5 years ago from Asia

      Sounds like quite a diverse and interesting field of employment to enter. Biological consultants certainly aren't fairing badly on the pay scale either.

      Up, useful, shared, tweeted and pinned.

      P.S. Would you be interested in sharing links? The hubs I have been writing would complement your earnings hubs, and your earnings hubs would complement my career hubs. If not, no problem, but thought it may work well ...

    • rajan jolly profile image

      Rajan Singh Jolly 

      5 years ago from From Mumbai, presently in Jalandhar,INDIA.

      Aurelio, It's surprising that wildlife biologists have low pay scales even though their job is tougher. Quite a paradox, I must say! Voted intesting and up.

    • vespawoolf profile image

      vespawoolf 

      6 years ago from Peru, South America

      I wasn't sure what a biological consultant was until reading your hub. What a fascinating field, and the salary isn't bad either! Very interesting information. Voted up and shared!

    • thelyricwriter profile image

      Richard Ricky Hale 

      6 years ago from West Virginia

      Alocsin, voted up and useful. I enjoy this series of yours. I find it amazing that you come up with all these numbers and stats! Another great job.

    • Saloca profile image

      Saloca 

      6 years ago from Liverpool, UK

      Very useful hub!

    • Mama Kim 8 profile image

      Sasha Kim 

      6 years ago

      Very interesting hub! I'm surprised by some of the pay differences.

      Voted up and interesting. ^_^

    • Nell Rose profile image

      Nell Rose 

      6 years ago from England

      This was really interesting as I had a friend who was a microbiologist, and another one who made medical equipment, fascinating to see the range of pay, voted up! cheers nell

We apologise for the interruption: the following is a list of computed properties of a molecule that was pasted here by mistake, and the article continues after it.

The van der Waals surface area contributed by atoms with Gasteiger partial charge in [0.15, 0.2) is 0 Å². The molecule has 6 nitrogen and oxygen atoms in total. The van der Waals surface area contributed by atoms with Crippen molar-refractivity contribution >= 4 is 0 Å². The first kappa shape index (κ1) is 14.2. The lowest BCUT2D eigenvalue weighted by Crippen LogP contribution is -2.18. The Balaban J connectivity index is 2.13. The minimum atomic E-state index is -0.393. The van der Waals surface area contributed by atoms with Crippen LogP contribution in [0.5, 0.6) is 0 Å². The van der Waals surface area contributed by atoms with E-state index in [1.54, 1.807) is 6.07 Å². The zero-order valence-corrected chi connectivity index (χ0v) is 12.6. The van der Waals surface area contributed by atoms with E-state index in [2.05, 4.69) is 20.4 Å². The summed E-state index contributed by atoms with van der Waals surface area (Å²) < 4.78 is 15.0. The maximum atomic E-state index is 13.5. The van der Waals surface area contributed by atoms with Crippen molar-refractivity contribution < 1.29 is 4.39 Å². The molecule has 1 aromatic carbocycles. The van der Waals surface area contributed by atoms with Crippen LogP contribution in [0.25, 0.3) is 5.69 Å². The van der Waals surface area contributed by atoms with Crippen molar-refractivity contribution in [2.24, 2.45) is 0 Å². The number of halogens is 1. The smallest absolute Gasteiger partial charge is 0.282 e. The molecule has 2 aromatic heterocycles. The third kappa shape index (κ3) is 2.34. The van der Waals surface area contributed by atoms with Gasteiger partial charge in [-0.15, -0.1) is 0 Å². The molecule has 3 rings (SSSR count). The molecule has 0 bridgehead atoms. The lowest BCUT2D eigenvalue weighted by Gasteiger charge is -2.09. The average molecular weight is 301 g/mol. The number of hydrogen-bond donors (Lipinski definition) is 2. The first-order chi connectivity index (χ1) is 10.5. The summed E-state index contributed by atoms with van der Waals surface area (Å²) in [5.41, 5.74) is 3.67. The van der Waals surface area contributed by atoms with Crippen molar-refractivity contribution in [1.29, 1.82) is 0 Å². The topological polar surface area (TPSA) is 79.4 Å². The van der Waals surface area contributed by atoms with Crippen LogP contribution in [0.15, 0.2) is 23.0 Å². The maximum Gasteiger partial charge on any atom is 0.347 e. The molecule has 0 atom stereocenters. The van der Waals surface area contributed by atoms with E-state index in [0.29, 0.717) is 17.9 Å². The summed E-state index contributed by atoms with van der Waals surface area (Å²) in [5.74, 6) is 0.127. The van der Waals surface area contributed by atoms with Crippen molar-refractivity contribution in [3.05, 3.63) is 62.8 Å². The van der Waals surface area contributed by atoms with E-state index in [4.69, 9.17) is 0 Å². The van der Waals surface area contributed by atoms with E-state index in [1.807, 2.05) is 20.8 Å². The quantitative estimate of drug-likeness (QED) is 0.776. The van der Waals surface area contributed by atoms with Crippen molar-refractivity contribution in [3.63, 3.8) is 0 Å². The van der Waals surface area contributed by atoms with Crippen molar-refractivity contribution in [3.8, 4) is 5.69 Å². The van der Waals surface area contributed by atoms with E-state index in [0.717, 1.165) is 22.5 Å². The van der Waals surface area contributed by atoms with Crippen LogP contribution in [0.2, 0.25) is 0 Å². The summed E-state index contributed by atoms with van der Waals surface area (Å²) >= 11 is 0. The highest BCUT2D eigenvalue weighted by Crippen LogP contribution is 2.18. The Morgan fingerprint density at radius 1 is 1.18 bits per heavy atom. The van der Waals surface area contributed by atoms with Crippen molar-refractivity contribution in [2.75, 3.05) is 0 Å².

• Green Lotus profile image

      Hillary 

      6 years ago from Atlanta, GA

      Aurelio congrats on your Hubbie win!! I always enjoy your savvy Hubs and this one is right up there with the best of them. Rated Up and interesting :) Cheers.

    • Peggy W profile image

      Peggy Woods 

      6 years ago from Houston, Texas

      How very interesting learning about the salary ranges for these type of jobs. What struck me for the wildlife biologists is that travel would be a part of the job as well which would be interesting. All of these are important jobs. Hope young people thinking about what they want to become are reading your hubs. Up, useful and interesting votes.

    • cclitgirl profile image

      Cynthia Calhoun 

      6 years ago from Western NC

      I am beginning to really look forward to these hubs! Other than online writing and photography, perhaps I'll stumble upon my dream career through one of your hubs. :D I used to want to be a wildlife biologist - until I took the required chemistry/organic chemistry classes in college. That was when I learned I was a right-brained person and not a science-minded, logical left-brained person. LOL. Thanks for compiling this!

    • billybuc profile image

      Bill Holland 

      6 years ago from Olympia, WA

      I'm surprised by the low pay for wildlife biologists. Another interesting hub Aurelio! Well done!

    • tammyswallow profile image

      Tammy 

      6 years ago from North Carolina

      I didn't realize the field is so broad and a person could be a consultant. I just couldn't touch icky things. Great hub!